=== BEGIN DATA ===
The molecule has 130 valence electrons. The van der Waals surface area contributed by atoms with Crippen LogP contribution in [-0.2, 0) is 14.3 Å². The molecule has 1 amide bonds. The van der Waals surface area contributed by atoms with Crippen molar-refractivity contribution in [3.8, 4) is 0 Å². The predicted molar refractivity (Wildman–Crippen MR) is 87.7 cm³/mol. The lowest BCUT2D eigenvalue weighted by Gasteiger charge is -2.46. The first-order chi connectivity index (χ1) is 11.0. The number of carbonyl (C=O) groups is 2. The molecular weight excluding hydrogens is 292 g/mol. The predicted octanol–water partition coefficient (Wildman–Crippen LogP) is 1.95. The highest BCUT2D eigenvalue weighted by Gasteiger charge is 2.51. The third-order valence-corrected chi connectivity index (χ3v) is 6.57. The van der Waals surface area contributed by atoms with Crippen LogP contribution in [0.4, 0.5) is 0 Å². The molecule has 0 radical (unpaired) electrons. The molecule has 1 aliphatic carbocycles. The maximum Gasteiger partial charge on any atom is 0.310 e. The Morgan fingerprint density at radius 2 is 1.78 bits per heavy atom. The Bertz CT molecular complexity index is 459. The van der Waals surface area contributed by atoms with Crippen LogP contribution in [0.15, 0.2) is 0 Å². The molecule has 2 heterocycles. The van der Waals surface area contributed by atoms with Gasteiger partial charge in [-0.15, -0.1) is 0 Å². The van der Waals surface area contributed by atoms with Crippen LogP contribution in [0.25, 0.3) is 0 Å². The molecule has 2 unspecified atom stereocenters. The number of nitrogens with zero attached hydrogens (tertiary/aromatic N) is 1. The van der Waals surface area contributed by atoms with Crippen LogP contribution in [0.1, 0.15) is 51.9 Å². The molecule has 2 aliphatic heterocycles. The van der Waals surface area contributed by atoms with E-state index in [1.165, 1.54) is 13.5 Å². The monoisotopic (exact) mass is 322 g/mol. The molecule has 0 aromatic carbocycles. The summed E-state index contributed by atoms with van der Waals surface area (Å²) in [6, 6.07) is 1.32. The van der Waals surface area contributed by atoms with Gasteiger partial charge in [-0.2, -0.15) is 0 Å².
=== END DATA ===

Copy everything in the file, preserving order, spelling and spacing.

The molecule has 130 valence electrons. The van der Waals surface area contributed by atoms with Crippen LogP contribution in [-0.2, 0) is 14.3 Å². The molecule has 1 amide bonds. The van der Waals surface area contributed by atoms with Crippen molar-refractivity contribution in [3.8, 4) is 0 Å². The predicted molar refractivity (Wildman–Crippen MR) is 87.7 cm³/mol. The lowest BCUT2D eigenvalue weighted by Gasteiger charge is -2.46. The first-order chi connectivity index (χ1) is 11.0. The number of carbonyl (C=O) groups is 2. The molecular weight excluding hydrogens is 292 g/mol. The predicted octanol–water partition coefficient (Wildman–Crippen LogP) is 1.95. The highest BCUT2D eigenvalue weighted by Gasteiger charge is 2.51. The third-order valence-corrected chi connectivity index (χ3v) is 6.57. The van der Waals surface area contributed by atoms with Crippen LogP contribution in [0.4, 0.5) is 0 Å². The molecule has 0 radical (unpaired) electrons. The molecule has 1 aliphatic carbocycles. The maximum Gasteiger partial charge on any atom is 0.310 e. The Morgan fingerprint density at radius 2 is 1.78 bits per heavy atom. The Bertz CT molecular complexity index is 459. The van der Waals surface area contributed by atoms with Crippen LogP contribution in [0.15, 0.2) is 0 Å². The molecule has 2 heterocycles. The van der Waals surface area contributed by atoms with Gasteiger partial charge in [-0.15, -0.1) is 0 Å². The van der Waals surface area contributed by atoms with Crippen LogP contribution in [0.25, 0.3) is 0 Å². The molecule has 2 unspecified atom stereocenters. The number of nitrogens with zero attached hydrogens (tertiary/aromatic N) is 1. The van der Waals surface area contributed by atoms with Crippen LogP contribution in [0.1, 0.15) is 51.9 Å². The molecule has 2 aliphatic heterocycles. The van der Waals surface area contributed by atoms with E-state index in [1.165, 1.54) is 13.5 Å². The monoisotopic (exact) mass is 322 g/mol. The molecule has 0 aromatic carbocycles. The summed E-state index contributed by atoms with van der Waals surface area (Å²) in [6, 6.07) is 1.32. The van der Waals surface area contributed by atoms with Gasteiger partial charge in [-0.2, -0.15) is 0 Å².